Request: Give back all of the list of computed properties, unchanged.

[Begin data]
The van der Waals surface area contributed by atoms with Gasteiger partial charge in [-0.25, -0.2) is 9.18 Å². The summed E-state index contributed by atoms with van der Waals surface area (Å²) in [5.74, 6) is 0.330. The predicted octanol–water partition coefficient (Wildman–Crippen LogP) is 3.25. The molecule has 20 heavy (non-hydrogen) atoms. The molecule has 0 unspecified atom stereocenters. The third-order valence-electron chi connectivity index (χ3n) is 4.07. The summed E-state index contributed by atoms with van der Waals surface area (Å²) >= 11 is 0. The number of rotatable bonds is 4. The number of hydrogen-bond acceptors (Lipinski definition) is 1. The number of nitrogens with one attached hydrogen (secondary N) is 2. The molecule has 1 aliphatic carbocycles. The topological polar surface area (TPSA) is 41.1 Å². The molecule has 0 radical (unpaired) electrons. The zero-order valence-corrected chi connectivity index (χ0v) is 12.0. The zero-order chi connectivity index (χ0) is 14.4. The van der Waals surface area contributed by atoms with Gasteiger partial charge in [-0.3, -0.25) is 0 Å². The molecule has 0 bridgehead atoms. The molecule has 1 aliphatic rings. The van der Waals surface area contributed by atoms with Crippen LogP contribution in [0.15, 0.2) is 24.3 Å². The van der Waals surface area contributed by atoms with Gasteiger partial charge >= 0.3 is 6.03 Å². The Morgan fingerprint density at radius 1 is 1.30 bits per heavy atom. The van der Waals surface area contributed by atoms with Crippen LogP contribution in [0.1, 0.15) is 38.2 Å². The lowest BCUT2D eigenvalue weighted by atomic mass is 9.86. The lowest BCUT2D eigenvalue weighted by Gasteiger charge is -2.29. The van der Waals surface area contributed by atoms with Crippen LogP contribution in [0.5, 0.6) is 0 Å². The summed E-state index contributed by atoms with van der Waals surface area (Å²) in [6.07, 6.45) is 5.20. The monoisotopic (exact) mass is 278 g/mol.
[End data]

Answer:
The van der Waals surface area contributed by atoms with Gasteiger partial charge in [-0.25, -0.2) is 9.18 Å². The summed E-state index contributed by atoms with van der Waals surface area (Å²) in [5.74, 6) is 0.330. The predicted octanol–water partition coefficient (Wildman–Crippen LogP) is 3.25. The molecule has 20 heavy (non-hydrogen) atoms. The molecule has 0 unspecified atom stereocenters. The third-order valence-electron chi connectivity index (χ3n) is 4.07. The summed E-state index contributed by atoms with van der Waals surface area (Å²) >= 11 is 0. The number of rotatable bonds is 4. The number of hydrogen-bond acceptors (Lipinski definition) is 1. The number of nitrogens with one attached hydrogen (secondary N) is 2. The molecule has 1 aliphatic carbocycles. The topological polar surface area (TPSA) is 41.1 Å². The molecule has 0 radical (unpaired) electrons. The zero-order valence-corrected chi connectivity index (χ0v) is 12.0. The zero-order chi connectivity index (χ0) is 14.4. The van der Waals surface area contributed by atoms with Gasteiger partial charge in [-0.3, -0.25) is 0 Å². The molecule has 0 bridgehead atoms. The molecule has 1 aliphatic rings. The van der Waals surface area contributed by atoms with Crippen LogP contribution in [0.15, 0.2) is 24.3 Å². The van der Waals surface area contributed by atoms with Gasteiger partial charge >= 0.3 is 6.03 Å². The Morgan fingerprint density at radius 1 is 1.30 bits per heavy atom. The van der Waals surface area contributed by atoms with Crippen LogP contribution in [0.1, 0.15) is 38.2 Å². The lowest BCUT2D eigenvalue weighted by atomic mass is 9.86. The lowest BCUT2D eigenvalue weighted by Gasteiger charge is -2.29. The van der Waals surface area contributed by atoms with Crippen LogP contribution in [0.5, 0.6) is 0 Å². The summed E-state index contributed by atoms with van der Waals surface area (Å²) in [6.07, 6.45) is 5.20. The monoisotopic (exact) mass is 278 g/mol.